To retaliate, in 1882 Smith forced a review by the HBC of Brydges’ land administration, and the investigating committee included his old rival, Sandford Fleming. Brydges was mildly reproved for laxity when the committee discovered extensive speculation by several of his associates but he was himself cleared and granted a generous purse for his competence and forbearance. Nevertheless, Smith won the last round. For more than two years, beginning in May 1884, Brydges was saddled with a supervisory “Canadian Sub-Committee,” consisting of Smith and Fleming, which was largely ineffectual and which only hamstrung him in meeting the severe challenges of the Manitoba “bust” following the massive speculation connected with the arrival of the CPR.
Brydges’ success in recovering company land and maintaining payments between 1882 and 1889 was perhaps his finest managerial achievement. By carefully pressing for payments when economic conditions improved and relaxing demands during hard times he countered the effects of the crash, and retained many original settlers on company lands. The HBC would realize nearly $900,000 in collections and recoveries of unpaid early instalments, while retaining its reputation for efficiency and fair dealing. Brydges obviously expected warm commendation for his efforts. Instead, he soon faced Smith’s most effective attack yet.
Although Brydges had sharply criticized the CPR, he had always preferred the Canadian syndicate to American railway incursions into Manitoba. By 1888, however, he so sympathized with Manitoba’s battles with Ottawa over disallowance of provincial branch lines [see John Norquay] that his headstrong actions plunged him into a new crisis. Miscalculating Smith’s strength on the HBC board, he pushed the directors to grant an American line, the Northern Pacific Railroad, access to company land in Winnipeg to provide competition for the CPR and improve HBC property in the centre of the city. Rebuffed by the board, Brydges entered a period of great defensiveness and agitation, which precipitated his sudden collapse and death from a heart attack on 16 Feb. 1889. He died on Saturday afternoon when, characteristically, as founding chairman he was making his weekly inspection of the Winnipeg General Hospital.
Brydges was never as significant in Canadian public life as he liked to assume. However, his association with large enterprises and his aggressive, usually efficient ways brought him considerable prominence. His early managerial positions in central Canadian railways had provoked much controversy and his career as a watchdog over government railways had made him the object of bitter partisanship. During his years in the west his deserved reputation for enterprise continued and his attempts to deal fairly with the settlers and to align the interest of his employers more closely with local needs enhanced that reputation. On balance, he had discharged his duties forthrightly and responsibly. Representing a middle level of public and private entrepreneurship in Canada, Brydges was too abrasive to be totally effective, yet strong enough to gain respect from a later generation, removed from the particular forms of intolerance and suspicion through which he had lived.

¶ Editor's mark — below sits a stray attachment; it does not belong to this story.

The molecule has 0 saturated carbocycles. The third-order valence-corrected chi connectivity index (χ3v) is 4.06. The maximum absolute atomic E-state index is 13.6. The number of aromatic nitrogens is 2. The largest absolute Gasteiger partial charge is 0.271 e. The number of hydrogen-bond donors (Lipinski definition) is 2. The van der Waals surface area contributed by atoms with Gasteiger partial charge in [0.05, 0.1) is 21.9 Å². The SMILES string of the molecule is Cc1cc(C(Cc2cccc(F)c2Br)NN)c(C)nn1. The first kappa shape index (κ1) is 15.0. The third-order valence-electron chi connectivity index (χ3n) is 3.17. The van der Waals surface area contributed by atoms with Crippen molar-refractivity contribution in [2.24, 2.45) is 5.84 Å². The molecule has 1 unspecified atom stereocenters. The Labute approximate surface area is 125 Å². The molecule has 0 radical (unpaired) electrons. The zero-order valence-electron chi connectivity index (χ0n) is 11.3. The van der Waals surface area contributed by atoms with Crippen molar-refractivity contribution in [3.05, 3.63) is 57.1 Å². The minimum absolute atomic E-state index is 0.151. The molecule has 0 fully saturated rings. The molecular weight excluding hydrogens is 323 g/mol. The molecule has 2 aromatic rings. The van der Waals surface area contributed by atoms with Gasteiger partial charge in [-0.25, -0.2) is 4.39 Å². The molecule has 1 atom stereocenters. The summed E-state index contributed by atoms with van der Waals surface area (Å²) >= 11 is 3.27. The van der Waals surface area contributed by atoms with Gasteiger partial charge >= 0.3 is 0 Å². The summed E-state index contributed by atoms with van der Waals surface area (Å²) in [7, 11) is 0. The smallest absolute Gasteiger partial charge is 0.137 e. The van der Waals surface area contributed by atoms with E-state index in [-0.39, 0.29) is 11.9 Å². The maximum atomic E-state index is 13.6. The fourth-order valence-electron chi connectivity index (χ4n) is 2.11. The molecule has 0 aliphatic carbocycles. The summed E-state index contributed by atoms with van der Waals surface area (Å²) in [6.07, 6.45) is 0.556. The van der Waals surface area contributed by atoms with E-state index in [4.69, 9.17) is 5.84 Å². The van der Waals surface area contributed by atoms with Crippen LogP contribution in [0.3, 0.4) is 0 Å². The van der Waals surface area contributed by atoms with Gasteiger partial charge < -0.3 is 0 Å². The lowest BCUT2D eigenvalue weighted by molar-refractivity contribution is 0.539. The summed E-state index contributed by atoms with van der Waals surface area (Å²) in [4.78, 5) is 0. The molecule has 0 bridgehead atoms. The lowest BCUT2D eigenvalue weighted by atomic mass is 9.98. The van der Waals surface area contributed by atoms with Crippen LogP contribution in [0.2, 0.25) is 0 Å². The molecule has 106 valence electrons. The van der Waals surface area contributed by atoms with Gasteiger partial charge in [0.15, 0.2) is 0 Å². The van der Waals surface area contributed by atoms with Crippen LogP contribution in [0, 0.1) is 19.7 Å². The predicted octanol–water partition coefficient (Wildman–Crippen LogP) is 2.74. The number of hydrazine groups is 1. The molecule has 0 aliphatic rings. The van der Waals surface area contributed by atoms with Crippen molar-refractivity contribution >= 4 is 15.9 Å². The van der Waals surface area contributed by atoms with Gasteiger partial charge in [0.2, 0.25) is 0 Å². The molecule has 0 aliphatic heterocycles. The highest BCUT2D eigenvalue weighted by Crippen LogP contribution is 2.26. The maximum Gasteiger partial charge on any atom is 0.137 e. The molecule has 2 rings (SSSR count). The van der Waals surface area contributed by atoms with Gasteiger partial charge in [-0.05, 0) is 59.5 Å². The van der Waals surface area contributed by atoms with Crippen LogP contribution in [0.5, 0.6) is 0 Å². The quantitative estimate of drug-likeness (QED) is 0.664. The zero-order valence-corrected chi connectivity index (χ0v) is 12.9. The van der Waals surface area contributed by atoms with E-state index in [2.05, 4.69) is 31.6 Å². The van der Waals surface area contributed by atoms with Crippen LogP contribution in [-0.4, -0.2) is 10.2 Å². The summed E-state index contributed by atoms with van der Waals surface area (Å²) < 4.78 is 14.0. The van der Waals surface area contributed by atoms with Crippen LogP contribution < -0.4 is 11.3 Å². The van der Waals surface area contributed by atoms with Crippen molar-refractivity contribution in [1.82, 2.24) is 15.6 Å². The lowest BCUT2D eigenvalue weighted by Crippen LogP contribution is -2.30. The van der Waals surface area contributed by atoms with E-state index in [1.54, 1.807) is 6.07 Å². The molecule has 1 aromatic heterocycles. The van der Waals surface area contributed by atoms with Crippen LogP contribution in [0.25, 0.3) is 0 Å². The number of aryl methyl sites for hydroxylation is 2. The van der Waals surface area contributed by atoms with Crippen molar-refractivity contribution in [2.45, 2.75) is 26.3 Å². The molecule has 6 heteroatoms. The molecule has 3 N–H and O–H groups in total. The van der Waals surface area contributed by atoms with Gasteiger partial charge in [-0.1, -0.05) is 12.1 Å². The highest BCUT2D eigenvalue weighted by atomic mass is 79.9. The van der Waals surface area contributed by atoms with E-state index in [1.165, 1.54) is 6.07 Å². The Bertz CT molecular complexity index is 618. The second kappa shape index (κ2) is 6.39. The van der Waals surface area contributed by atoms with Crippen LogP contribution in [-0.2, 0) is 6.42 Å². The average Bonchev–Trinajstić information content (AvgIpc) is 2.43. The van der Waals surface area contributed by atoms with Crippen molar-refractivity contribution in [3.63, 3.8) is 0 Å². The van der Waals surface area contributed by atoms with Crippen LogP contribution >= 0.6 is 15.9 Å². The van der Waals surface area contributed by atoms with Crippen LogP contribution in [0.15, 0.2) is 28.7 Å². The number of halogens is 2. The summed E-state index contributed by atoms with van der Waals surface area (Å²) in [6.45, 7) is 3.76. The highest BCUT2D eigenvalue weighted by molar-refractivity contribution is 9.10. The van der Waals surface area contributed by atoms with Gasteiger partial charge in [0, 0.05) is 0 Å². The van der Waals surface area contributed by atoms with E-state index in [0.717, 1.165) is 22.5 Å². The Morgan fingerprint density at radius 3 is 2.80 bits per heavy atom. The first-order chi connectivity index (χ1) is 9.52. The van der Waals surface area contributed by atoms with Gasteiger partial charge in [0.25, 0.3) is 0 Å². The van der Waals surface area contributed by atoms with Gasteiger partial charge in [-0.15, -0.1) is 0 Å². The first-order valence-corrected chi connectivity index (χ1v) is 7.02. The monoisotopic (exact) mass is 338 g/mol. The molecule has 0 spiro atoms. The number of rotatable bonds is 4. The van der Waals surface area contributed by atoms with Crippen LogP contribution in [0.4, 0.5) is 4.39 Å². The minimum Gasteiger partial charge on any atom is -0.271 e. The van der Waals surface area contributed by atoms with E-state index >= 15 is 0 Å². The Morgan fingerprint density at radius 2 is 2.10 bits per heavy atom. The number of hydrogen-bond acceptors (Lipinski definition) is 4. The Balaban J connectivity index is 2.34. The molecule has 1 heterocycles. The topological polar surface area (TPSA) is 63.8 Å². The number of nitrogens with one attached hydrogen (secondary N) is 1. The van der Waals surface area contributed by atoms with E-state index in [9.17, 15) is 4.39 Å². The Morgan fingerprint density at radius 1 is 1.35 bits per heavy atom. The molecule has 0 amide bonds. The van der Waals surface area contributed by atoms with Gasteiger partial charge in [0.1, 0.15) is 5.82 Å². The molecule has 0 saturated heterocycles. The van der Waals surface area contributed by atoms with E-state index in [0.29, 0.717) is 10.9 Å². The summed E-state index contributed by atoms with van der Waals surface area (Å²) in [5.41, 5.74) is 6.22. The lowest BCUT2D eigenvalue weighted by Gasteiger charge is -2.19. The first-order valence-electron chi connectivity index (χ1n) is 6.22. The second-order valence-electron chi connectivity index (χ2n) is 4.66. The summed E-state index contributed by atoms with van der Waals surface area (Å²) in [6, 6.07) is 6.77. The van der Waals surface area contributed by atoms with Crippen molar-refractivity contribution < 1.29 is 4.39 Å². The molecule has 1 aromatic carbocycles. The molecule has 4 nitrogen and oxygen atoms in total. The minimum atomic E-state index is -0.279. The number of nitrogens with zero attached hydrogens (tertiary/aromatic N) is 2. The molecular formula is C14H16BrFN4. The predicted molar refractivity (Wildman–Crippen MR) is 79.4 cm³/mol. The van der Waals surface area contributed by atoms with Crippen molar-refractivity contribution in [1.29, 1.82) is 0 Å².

Charles John Brydges was the author of Grand Trunk Railway of Canada; letter from Mr. Brydges in regard to trade between Canada and the lower provinces (Montreal, 1866); Great Western Railway of Canada; Mr. Brydges’ reply to the pamphlet published by Mr. H. B. Willson (Hamilton, [Ont.], 1860); Hudson’s Bay Company (Land Department): report . . . (London, 1882); Mr. Potter’s letter on Canadian railways, reviewed, in an official communication addressed to the Hon. Alexander Mackenzie, premier of the dominion (Ottawa, 1875); and Railway superannuation: an examination of the scheme of the General Railway Association for providing superannuation allowances to worn out and disabled railway employés (London, 1852). His letters as land commissioner, in PAM, HBCA, A.12/18–26, have been published in The letters of Charles John Brydges, 1879–1882, Hudson’s Bay Company land commissioner, ed. Hartwell Bowsfield with an intro. by Alan Wilson (Winnipeg, 1977).
AO, MU 1143; MU 2664–776. N.B. Museum, Tilley family papers. PAC, MG 24, D16; D79; MG 26, A; B; F; MG 29, B1; B6; RG 30. Sandford Fleming, The Intercolonial: a historical sketch of the inception, location, construction and completion of the line of railway uniting the inland and Atlantic provinces of the dominion . . . (Montreal and London, 1876). Notman and Taylor, Portraits of British Americans, I. P. A. Baskerville, “The boardroom and beyond; aspects of the Upper Canadian community” (phd thesis, Queen’s Univ., Kingston, Ont., 1973). Currie, Grand Trunk Railway. Douglas McCalla, “Peter Buchanan, London agent for the Great Western Railway of Canada,” Canadian business history; selected studies, 1497–1971, ed. D. S. Macmillan (Toronto, 1972), 197–216. G. R. Stevens, Canadian National Railways (2v., Toronto and Vancouver, 1960–62), I. Alan Wilson, “Fleming and Tupper: the fall of the Siamese twins, 1880,” Character and circumstance: essays in honour of Donald Grant Creighton, ed. J. S. Moir (Toronto, 1970), 99–127; “‘In a business way’: C. J. Brydges and the Hudson’s Bay Company, 1879–89,” The west and the nation: essays in honour of W. L. Morton, ed. Carl Berger and Ramsay Cook (Toronto, 1976), 114–39.